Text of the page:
For those of us who can’t resist the look and feel of real wood, the Janka Scale can be a valuable tool. While composite and vinyl decking are leading in the decking industry because of quality, comfort and longevity, there are a few of us who will insist on wood when investing in a new deck.
The Janka scale should help you decide on what kind of wood will be used for your project. The Janka scale determines how hard wood is. This, in turn, helps to determine how durable and long-lasting the wood will be over the years. If you live in Canada, the weather will most definitely be a factor. Choosing a wood that is both strong and beautiful is a must.
What is the Janka Scale?
So, what exactly is the Janka Scale? The Janka hardest scale gives each type of wood (tree) a score. The system is named after an Austrian man named Gabriel Janka. He worked in the forest industry for the US department of agriculture. In 1906 he was given the job of coming up with a way to measure the hardness of different woods. The result is a test that measures the force required to embed a 11.28 millimeter steel ball into the wood to half its diameter. Although the scale has been formalized over the years, the premise remains the same and is universally recognized.
While choosing a wood, a rating of 1000 or more is ideal for interior floor applications. While deciding on a type of wood to be used in decking is a different story. Weather will, of course, wreak havoc on your wood deck, so choosing a wood with a rating of more than 1000 is advisable.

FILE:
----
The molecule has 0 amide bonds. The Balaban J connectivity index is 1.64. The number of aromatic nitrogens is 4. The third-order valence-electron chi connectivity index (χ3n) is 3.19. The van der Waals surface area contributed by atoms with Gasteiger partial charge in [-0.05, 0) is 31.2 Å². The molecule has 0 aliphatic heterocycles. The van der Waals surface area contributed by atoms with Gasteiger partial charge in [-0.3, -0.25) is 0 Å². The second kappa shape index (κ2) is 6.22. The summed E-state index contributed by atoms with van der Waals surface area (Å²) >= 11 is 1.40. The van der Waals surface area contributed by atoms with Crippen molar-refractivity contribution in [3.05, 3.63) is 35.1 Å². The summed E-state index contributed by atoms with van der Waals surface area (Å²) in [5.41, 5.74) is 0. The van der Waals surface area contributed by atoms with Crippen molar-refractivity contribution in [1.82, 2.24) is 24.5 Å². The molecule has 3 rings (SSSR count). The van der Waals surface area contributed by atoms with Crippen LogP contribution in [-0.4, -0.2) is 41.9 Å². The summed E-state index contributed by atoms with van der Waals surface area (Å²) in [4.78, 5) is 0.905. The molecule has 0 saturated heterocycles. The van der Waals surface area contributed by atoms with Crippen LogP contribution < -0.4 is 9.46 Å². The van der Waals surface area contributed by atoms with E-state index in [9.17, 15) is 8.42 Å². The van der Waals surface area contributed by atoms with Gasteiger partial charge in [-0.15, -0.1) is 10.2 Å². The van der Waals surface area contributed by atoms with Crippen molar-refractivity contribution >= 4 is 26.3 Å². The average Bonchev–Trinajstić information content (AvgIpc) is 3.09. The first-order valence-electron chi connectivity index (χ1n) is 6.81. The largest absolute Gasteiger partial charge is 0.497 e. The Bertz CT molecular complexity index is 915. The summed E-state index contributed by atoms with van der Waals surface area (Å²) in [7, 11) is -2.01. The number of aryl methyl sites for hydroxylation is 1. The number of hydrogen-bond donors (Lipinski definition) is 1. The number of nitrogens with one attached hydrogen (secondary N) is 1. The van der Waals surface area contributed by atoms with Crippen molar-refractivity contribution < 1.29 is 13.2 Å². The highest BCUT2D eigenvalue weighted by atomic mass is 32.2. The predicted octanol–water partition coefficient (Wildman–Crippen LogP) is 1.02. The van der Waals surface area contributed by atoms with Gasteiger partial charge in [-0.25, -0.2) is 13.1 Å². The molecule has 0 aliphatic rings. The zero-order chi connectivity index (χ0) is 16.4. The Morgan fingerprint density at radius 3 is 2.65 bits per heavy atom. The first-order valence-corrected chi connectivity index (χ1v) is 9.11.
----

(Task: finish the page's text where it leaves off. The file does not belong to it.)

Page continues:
Ipe (Brazilian Hardwood) has a rating of 3680, for instance. This wood will be long-lasting, indoor or out. It will, however, like all wood decks, need maintenance. Staining or waxing each year can help prolong the life of your investment, but Ipe, just like pressure treated wood, will grey out. Something to remember when choosing a hardwood decking product.
Cedar is popular in the decking industry because of its character and amazing smell. Cedar has a Janka rating of 900. Pressure treated wood is an economical choice in decking choices. Pressure treated lumber is typically made from southern pine or douglas fir, and both have Janka ratings in the 600′s.
If you are determined to use real wood to construct your new deck, take a look at the Janka Scale to help you make that decision. Keep in mind that harder woods do cost more than their softer counterparts and that all wood will deteriorate over time. With some yearly maintenance and the elbow grease and budget to go along with it, your hard wood deck will be beautiful for years to come.